5 Reasons You Need a White Paper
Do I need a white paper?
Here’s the answer (so you don’t have to scroll all the way down).
If you sell something that involves a lot of money, it’s new, or software-related, the answer is most likely yes. From startups to well-positioned companies, all of them need white papers. And if they don’t have one, they’re losing potential clients.
As you might already know by experience or research, nowadays when CEOs, founders, or business owners of big companies are making purchasing decisions, they don’t go directly to a salesperson. They do their own research.
A report from Demand Gen shows that 62% of marketers rely on content to research and make B2B purchases decisions. And in the early stages of the buying process 57% of research is done through, yes, you have guessed, white papers.
What Is a White Paper?
As a business owner, it’s vital for you to understand what a white paper is and how to recognize one.
A white paper is this in-depth and heavily researched document that showcases a B2B product to help a customer make a purchase decision. This document is usually 10 pages long and is highly valued as a sales document.
So, this document doesn’t have conversion-related language, it doesn’t have opinions or calls to action. This document is full of statistics and data to put your product on a good word about how it can solve a problem.
A white paper’s goal is to help your customer make a purchase decision.
BEWARE: An eBook isn’t a white paper, they’re two different unique pieces of content. An eBook’s purpose is just to nurture prospects not to close sales.
5 Reasons You Need a White Paper as a B2B or SaaS Provider
If you’re still not convinced of the importance of white papers, here are five more incentives.
#1. Generates Leads
White papers are pieces of content that are deeply researched. So, the ones downloading white papers from your website are leads in search of information.
And you’re interested in knowing these leads.
That’s usually why companies ask for your business email to download a white paper. At the beginning of the sales process, your customers hardly know you, but by generating an email list with curious leads, you can start nurturing them.
Also, remember to do a follow-up after a lead downloads your white paper. This is a good way of showing you’re interested in answering questions they might have after reading it. You don’t want to lose potential clients because you weren’t paying attention to their needs.
Here’s an example of a HubSpot follow up email after downloading a white paper:
Note there are multiple options to get in touch in the HubSpot example. You want to make it easy for your potential clients to contact you.
Pro Tip: Keeping track of the number of downloads from your white papers can also help you measure their performance.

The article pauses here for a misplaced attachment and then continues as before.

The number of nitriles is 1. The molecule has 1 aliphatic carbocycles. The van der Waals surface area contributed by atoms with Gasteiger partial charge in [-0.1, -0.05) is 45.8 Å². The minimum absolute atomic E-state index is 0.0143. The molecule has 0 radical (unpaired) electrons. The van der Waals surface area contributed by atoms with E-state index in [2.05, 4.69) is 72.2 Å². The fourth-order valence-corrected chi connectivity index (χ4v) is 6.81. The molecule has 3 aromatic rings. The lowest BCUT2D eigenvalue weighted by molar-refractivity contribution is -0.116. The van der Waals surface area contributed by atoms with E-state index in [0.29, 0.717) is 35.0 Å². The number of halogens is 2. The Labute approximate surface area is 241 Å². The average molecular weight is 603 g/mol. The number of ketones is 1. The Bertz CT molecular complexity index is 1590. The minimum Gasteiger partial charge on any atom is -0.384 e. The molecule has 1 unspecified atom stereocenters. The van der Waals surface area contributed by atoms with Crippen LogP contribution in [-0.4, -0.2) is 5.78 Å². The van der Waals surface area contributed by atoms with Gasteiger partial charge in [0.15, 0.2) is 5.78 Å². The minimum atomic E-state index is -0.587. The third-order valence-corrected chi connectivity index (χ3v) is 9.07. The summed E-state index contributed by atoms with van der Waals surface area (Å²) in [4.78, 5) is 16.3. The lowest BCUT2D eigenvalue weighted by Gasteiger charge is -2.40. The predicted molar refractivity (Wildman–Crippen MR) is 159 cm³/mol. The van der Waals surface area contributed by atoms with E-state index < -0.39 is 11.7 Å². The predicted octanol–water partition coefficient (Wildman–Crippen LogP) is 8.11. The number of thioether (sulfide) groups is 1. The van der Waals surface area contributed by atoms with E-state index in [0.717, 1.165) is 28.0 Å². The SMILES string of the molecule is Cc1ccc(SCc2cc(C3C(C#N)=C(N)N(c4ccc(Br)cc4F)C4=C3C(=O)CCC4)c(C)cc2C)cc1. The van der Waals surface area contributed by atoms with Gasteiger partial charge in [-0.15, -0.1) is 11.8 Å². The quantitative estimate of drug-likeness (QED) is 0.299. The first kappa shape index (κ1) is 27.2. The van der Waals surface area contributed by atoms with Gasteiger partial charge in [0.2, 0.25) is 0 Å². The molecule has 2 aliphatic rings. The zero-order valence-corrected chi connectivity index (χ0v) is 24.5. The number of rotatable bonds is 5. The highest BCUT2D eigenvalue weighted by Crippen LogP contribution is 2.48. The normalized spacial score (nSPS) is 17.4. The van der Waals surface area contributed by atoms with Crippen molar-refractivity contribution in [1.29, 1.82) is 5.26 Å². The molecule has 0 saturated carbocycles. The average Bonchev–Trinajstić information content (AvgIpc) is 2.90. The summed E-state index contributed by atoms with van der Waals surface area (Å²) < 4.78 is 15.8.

#2. Positions Yourself in the Market
Now, if you know what you’re doing and what you sell is good, you can position yourself in your industry by using white papers.
You want to position yourself in your field to be seen as an expert. The company people go to when they’re uncertain about X subject or want to buy Y product.
You can position yourself in the market by:
- Offering a set of features no one else has
- Selling something new to the industry
- Having a product of higher quality
- Doing anything different, but beneficial to your customers
You can share white papers showcasing your unique selling proposition (USP). Think about that one thing that you do differently from your competition and your customers love.
#3. Educates Your Leads
White papers help your leads realize if what you sell is of any use to them.
Going to a salesperson is one of the last steps your prospects use to get your product. But before taking that big step, statistics show, they read between 3–5 pieces of content. And half of that content is white papers.
Also, besides being super important pieces of content, white papers save you time. When you get on the phone with a prospect, you don’t want to go over the white paper yourself and explain to them what your product is about. Prospects already know what your product does, they’re just there to ask you a few questions and possibly a demo.
If someone is interested in your product after reading a white paper and goes to you, it most likely means a sale.
#4. Sets You Apart From Your Competitors
If you have a white paper and your competitors don’t, you’re already ahead.
A white paper sets you apart from your competition. Besides showing your USP, it shows the knowledge you have in the field. And how this knowledge applies to a specific problem in some cases.
If you did your research in the early stages of your business and are offering a lot of value to your customers, you have nothing to worry about. Think of a white paper as the person who speaks on your behalf when you’re not in the room.
#5. Helps Your Prospects Make a Purchase Decision
I can’t stress this enough.
If you’re targeting your audience correctly and what you sell is valuable, prospects are going to choose your product. So, your job is to hire someone that writes you a white paper and shows that.
But remember, people who read white papers are making purchasing decisions with a lot of money involved. A white paper serves to explain. There’s no room for fluff in it. You can always persuade, but use facts and data to support your claims.
Do you need a white paper?
If you read this post until the end, probably yes.
Nowadays, more and more B2B people expect you to have white papers as they’re essential to any B2B company in the sales process. And this sales process is all about communicating information.
It doesn’t matter if your product is something never seen before. If you don’t communicate how it can help your customer solve their biggest problem, you can’t sell it.
How many white papers does your company have? Comment below and let me know.